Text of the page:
Feed is the largest single production expense on the dairy farm.
No feed means no milk. Period.
Regardless of all the other factors that enter the equation, such as cow genetics, health and management, the dairy feeding program most affects productivity and profitability.
So, from the dairyman’s standpoint, the marketing slogan “Got Milk? easily translates into: “Got Feed?”
Imagine this dairy family’s relief when our grain corn harvest finally came in three days before Thanksgiving.
Then it’s time for the combine harvester to come in.
Today’s combine harvester is a huge, computerized machine that:
- cuts the corn stalks
- pulls each ear from the corn stalk
- removes the husks
- beats the corn kernels from the cobs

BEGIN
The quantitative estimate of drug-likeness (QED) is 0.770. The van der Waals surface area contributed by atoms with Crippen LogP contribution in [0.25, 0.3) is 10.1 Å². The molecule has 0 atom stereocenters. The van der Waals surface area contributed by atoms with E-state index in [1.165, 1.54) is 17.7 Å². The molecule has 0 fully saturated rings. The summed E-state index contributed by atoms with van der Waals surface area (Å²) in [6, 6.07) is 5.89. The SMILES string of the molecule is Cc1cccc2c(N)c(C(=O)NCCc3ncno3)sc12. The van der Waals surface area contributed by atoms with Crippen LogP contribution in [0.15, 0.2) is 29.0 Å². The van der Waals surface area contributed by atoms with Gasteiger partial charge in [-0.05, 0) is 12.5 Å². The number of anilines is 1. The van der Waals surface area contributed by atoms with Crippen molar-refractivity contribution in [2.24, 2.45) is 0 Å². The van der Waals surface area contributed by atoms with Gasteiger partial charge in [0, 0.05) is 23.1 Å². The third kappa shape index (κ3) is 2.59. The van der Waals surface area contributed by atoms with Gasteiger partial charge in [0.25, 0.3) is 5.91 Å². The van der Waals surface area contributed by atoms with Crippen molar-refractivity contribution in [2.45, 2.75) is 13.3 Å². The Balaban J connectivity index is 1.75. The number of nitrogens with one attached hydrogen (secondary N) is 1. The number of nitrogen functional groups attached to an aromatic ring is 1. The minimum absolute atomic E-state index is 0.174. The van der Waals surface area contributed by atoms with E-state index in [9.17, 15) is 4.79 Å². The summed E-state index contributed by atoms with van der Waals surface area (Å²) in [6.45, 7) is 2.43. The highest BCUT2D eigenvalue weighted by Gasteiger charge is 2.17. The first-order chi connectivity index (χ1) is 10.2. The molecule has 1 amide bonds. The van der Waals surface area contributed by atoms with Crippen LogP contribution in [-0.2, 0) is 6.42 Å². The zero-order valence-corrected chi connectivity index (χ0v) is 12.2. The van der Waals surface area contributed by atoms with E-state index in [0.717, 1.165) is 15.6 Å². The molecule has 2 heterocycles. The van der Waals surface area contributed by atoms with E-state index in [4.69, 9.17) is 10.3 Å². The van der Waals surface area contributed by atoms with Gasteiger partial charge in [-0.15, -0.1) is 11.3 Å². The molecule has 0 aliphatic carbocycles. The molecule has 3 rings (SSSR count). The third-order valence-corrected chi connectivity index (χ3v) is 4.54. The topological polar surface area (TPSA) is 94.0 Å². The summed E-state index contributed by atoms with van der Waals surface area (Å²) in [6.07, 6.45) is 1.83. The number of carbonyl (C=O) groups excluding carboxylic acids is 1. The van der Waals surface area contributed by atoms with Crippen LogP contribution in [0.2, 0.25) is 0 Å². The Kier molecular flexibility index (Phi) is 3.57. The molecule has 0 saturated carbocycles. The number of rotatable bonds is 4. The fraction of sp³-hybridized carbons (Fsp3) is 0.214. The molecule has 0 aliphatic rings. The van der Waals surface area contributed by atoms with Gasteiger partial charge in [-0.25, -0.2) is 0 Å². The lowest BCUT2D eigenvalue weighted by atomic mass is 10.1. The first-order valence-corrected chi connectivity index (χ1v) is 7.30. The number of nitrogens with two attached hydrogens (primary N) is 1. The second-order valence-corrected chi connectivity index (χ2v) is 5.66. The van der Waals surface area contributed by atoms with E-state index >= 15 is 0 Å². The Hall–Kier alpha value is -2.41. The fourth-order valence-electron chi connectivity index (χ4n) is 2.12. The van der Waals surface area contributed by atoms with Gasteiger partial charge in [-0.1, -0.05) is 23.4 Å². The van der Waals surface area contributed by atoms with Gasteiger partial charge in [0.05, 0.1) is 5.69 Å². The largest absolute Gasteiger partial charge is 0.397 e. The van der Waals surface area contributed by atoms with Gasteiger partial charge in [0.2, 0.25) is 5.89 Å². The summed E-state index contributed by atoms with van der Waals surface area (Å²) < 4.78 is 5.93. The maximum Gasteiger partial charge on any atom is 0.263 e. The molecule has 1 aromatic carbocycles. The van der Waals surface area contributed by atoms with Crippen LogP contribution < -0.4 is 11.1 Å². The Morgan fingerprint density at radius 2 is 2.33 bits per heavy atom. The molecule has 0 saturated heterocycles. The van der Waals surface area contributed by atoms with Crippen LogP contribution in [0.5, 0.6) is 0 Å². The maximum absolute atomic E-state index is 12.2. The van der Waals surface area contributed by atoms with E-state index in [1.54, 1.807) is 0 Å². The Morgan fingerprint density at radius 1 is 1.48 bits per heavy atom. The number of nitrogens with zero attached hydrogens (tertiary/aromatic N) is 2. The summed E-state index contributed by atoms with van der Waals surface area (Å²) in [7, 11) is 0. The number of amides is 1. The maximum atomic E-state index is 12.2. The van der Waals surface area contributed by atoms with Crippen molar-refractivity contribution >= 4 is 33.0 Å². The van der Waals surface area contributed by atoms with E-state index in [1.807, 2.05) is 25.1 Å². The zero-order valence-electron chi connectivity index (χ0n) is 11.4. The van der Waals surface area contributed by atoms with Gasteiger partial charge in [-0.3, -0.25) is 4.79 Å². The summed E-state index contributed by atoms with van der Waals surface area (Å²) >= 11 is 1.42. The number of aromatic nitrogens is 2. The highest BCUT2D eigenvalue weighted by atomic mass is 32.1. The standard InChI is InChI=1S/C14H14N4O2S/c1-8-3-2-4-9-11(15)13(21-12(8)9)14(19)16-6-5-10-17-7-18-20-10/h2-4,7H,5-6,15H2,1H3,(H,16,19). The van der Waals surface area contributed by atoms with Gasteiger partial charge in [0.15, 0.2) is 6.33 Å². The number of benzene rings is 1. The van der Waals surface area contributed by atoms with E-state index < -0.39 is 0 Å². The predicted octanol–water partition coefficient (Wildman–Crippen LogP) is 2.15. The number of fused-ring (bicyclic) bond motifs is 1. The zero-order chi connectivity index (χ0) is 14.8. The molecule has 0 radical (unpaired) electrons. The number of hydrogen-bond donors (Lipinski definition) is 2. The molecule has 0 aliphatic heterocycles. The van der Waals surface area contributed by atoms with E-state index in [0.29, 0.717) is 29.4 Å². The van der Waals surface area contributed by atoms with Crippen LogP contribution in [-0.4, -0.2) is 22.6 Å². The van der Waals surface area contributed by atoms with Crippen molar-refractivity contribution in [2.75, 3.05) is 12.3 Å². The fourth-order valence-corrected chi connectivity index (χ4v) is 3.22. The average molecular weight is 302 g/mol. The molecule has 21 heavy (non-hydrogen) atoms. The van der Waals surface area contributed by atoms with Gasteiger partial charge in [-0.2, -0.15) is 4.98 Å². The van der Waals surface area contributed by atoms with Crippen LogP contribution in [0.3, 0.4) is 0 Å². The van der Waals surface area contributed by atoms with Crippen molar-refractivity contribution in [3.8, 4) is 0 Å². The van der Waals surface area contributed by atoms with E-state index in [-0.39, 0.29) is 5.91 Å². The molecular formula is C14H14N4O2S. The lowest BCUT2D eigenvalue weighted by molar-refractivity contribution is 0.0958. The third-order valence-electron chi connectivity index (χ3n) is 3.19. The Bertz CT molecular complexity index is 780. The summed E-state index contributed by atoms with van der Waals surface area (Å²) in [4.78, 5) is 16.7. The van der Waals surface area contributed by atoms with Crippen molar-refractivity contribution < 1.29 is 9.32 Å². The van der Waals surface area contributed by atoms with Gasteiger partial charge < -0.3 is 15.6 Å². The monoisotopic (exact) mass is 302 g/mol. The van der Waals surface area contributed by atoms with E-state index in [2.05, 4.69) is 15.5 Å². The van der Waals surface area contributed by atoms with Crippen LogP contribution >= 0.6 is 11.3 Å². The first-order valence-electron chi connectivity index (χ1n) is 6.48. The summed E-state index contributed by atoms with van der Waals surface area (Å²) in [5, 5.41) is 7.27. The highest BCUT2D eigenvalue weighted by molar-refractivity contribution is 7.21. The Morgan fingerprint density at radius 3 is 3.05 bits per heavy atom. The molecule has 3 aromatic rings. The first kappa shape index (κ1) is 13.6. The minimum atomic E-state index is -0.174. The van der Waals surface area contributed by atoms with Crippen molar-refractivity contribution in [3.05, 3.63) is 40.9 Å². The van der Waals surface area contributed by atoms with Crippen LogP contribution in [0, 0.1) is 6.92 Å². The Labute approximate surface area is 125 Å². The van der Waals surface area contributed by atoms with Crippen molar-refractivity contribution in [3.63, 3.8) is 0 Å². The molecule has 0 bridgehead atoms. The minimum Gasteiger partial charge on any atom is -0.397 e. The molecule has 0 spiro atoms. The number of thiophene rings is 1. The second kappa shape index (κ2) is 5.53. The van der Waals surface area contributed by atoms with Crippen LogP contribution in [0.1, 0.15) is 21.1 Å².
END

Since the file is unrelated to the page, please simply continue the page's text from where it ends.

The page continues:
- unloads the corn kernels into a waiting trailer
- disperses the chaff from the back of the harvester over the field.
On the front of the corn combine is the header, which is divided into pointed projection arms that match the spacing of the corn rows.
Behind the header arms is a wheel that pulls the corn stalks into the machine and feeds it to the cutter bar, which in turn cuts off the stalks.
Next, the stalks are conveyed to the threshing drum, a large spinning cylinder that breaks apart the corn plant, beats the kernels off the cobs and shakes the kernels away from the chaff (stalks and cobs).
The corn kernels fall through holes in a giant sieve into the collection chamber.
The stalks and cobs continue along a conveyor toward the back of the combine and are dispersed over the field to be baled later for bedding.
When the collection bin is full, corn is moved up a long pipe with an un-loader chute from which the corn falls into a waiting truck trailer.
Our grain – corn harvest totaled 347 ton. Not too shabby. The baled chaff will yield approximately 500 ton.
So, in a time of sky-high corn and bedding prices, that translates into: “Happy…Farmers.”
Just giving you a taste of what my life is like when I’m not writing.
As always, thanks for stopping by.